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Guaranteeing More Equitable Incomes 7.12.2018 American Prospect
A man and his daughter walk past a mural in Harvey, Illinois, outside Chicago.  It’s no revelation that Americans are living in a time of extreme divisiveness in our national politics. One party controls most of the government, and yet action out of Washington is slow to be seen, much less felt, by the American people. At these times of intense polarization among federal leaders the adage “all politics is local” comes into sharp relief.  While what’s happening in Congress or the White House can feel a million miles away, voters are concerned with what’s going on in their states, their cities, their communities, their neighborhoods. A wide swath of the American public sees the same thing: The costs of living and housing rise, yet their incomes don’t. This imbalance is felt even more acutely in communities of color, where there is a higher likelihood that residents work lower-paying jobs while already struggling with a wide income and  wealth gap .  That’s why we were inspired to develop pilot programs in ...
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How America’s Bluest State Can Be a Model for the Other 49 3.12.2018 American Prospect
AP Photo/Rich Pedroncelli Lieutenant Governor Gavin Newsom shakes hands with an election night crowd after he defeated Republican John Cox to become 40th governor of California in Los Angeles.  In the 2018 “blue wave” that flipped the House of Representatives, California flipped the most. Of the  seven target  congressional races in the state, all seven were won by Democrats. Orange County—a key launching pad for the anti-government ideologies of the modern Republican Party—will now be represented in Congress entirely by Democrats. Democrats also won every statewide office and will enjoy super-majorities—sufficient to pass tax legislation—in both state houses. (They’ll hold at least 60 of the 80 Assembly seats and 29 of the 40 in the Senate.) Golden State progressives may be permitted a brief moment – well, maybe a long weekend – of celebration. After all, the state that gave the nation Ronald Reagan, tax-cutting frenzy, and anti-immigrant hysteria now seems to have a Democratic advantage locked-in; even ...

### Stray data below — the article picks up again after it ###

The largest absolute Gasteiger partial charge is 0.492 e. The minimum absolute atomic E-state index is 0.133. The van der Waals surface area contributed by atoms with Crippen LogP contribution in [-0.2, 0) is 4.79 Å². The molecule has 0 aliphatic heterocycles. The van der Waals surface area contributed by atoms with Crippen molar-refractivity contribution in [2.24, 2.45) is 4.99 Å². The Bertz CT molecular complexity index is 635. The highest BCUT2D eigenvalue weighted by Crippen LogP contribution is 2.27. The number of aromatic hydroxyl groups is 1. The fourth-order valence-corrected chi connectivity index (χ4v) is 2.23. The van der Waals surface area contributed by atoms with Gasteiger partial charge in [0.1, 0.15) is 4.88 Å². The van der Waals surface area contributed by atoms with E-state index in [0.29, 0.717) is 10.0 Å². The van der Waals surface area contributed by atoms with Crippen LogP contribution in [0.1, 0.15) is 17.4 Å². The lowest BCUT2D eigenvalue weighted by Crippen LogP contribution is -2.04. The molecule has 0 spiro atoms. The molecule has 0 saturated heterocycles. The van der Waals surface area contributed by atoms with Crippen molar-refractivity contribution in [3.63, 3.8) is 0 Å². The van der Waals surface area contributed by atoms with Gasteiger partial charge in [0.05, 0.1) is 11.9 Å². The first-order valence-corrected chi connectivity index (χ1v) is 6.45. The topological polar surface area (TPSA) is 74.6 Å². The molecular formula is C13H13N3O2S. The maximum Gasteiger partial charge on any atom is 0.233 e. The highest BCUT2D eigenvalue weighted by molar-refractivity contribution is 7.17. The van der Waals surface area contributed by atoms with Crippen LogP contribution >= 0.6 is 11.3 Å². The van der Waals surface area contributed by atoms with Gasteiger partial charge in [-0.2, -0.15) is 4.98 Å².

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What Banks Owe America 16.11.2018 American Prospect
AP Photo/Richard Drew The logo for Wells Fargo appears above a trading post on the floor of the New York Stock Exchange. The last time the Community Reinvestment Act (CRA) was in the news, conservative critics of financial regulation blamed the law for the 2008 financial crisis, complaining that Wall Street’s reckless behavior didn’t cause the crash; it was  all that mandated lending to poor people .  So ten years later it is scarcely surprisingly that the law is under attack again. Activists in the low- and moderate-income communities that the law is supposed to benefit seek to hold banks to a higher standard that includes investments by financial institutions that build wealth and power for marginalized residents, rather than simply extracting profits from them.  The new goal for Wall Street lobbyists and anti-regulation ideologues remains essentially unchanged from what it has been since the law was passed 41 years ago: eliminate the mandate that banks commit to recycling depositors’ money back into ...